It is of course possible that this computer equipment contains nothing but acres of tedious UN bureaucratese, and the UNDP is just trying to clear up some clutter. But is that a sure bet? There was something seriously wrong enough with the UNDP operation in North Korea that after Cash-for-Kim spilled into the media in January, the UNDP in March made the extraordinary move of closing down its Pyongyang office. Even more curious, North Korea — while wide open to UN aid — has refused to allow UN auditors in to investigate operations of the UNDP’s former operations in Pyongyang (or so the UN tells us). And somehow the UNDP has been unable to ship some of its office files out of North Korea so auditors can review them in New York. Instead, we are told by the UNDP that these files are now sitting safe and sound (and unaudited) in the offices of the UN’s World Food Program in Pyongyang.
Somehow, the UNDP seems incapable of extracting its own files from within the borders of North Korea, a UN aid client. That is especially weird, because there was apparently no problem about shipping (at exorbitant cost) U.S.-bashing books into North Korea, courtesy of the UNDP, even after the UNDP had closed its office in Pyongyang.
About the same time, the UNDP fired a whistleblower, former chief of its operations in North Korea, Tony Shkurtaj. He appealed to the UN Ethics Office, which determined that he had a legitimate grievance and deserved whistleblower protection. The UNDP rejected that finding, by way of rejecting any jurisdiction by the UN Ethics Office (which was supposed to have been one of Kofi Annan’s landmark reforms). Ban Ki-moon, who had initially promised a system-wide audit, and has been reneging all year on that promise, signed right on to the notion that the UNDP could blithely ignore the Ethics Office of the UN Secretariat. And the UNDP, in the grand UN tradition of Conflicts-of-Interest-R-Us, then announced it would hold its own inquiry into allegations of UNDP abuse.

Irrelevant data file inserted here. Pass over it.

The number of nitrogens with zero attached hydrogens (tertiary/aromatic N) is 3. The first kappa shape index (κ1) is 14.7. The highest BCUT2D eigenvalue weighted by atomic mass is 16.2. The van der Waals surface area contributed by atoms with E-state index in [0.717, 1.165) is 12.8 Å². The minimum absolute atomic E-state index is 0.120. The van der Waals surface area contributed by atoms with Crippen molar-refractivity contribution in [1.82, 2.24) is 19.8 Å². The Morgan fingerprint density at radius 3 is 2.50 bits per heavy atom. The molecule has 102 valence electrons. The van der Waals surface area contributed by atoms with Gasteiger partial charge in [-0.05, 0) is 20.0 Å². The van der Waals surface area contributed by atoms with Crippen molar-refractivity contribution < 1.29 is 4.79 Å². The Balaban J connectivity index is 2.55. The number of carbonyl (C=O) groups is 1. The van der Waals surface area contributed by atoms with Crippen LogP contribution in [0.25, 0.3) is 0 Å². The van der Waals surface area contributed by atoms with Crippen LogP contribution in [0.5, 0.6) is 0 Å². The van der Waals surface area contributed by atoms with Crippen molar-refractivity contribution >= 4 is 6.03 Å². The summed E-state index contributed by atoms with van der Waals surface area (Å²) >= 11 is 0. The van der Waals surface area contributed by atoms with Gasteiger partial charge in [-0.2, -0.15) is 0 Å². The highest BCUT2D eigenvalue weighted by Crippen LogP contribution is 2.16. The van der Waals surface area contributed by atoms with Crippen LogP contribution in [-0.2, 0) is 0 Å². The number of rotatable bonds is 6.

Which brings us back to that UNDP computer equipment slated for quiet disposal. With UN auditors apparently barred from visiting North Korea to look into the UNDP’s former operations there, one might naturally hope the UN — and the UNDP management in particular — would be eager to preserve anything that might help provide a record of UNDP communications and office records going back to the 1990s.
But here we are, with the UNDP, while conducting its own inquiry into itself, arranging to scrap the servers of those years in which millions in hard cash were allegedly flowing through the UNDP — against UN rules — to Kim Jong Il, while counterfeit U.S. banknotes — against UN rules (and U.S. sovereign interests) –were reposing in the UNDP Pyongyang office safe.
If the UNDP’s problem is storage space, I’d guess there are any number of media outlets, not to mention congressional offices, that might be willing to clear some shelf space for those old UNDP servers. And if the problem really is, as the UNDP internal document says (linked above), that it would take a lot of UN resources to donate this equipment, surely there are a couple of tech-wizard bloggers out there who might be willing to help the UNDP warehouse its old servers? — and save what might be irreplaceable but evidently inconvenient UNDP archives from imminent destruction.
Or, if the UNDP has any reason to suggest that the equipment has been destroyed already, would Mr. Dervis like to explain to us why, with so many questions still unanswered, the UNDP found it so urgent to dispose of these items?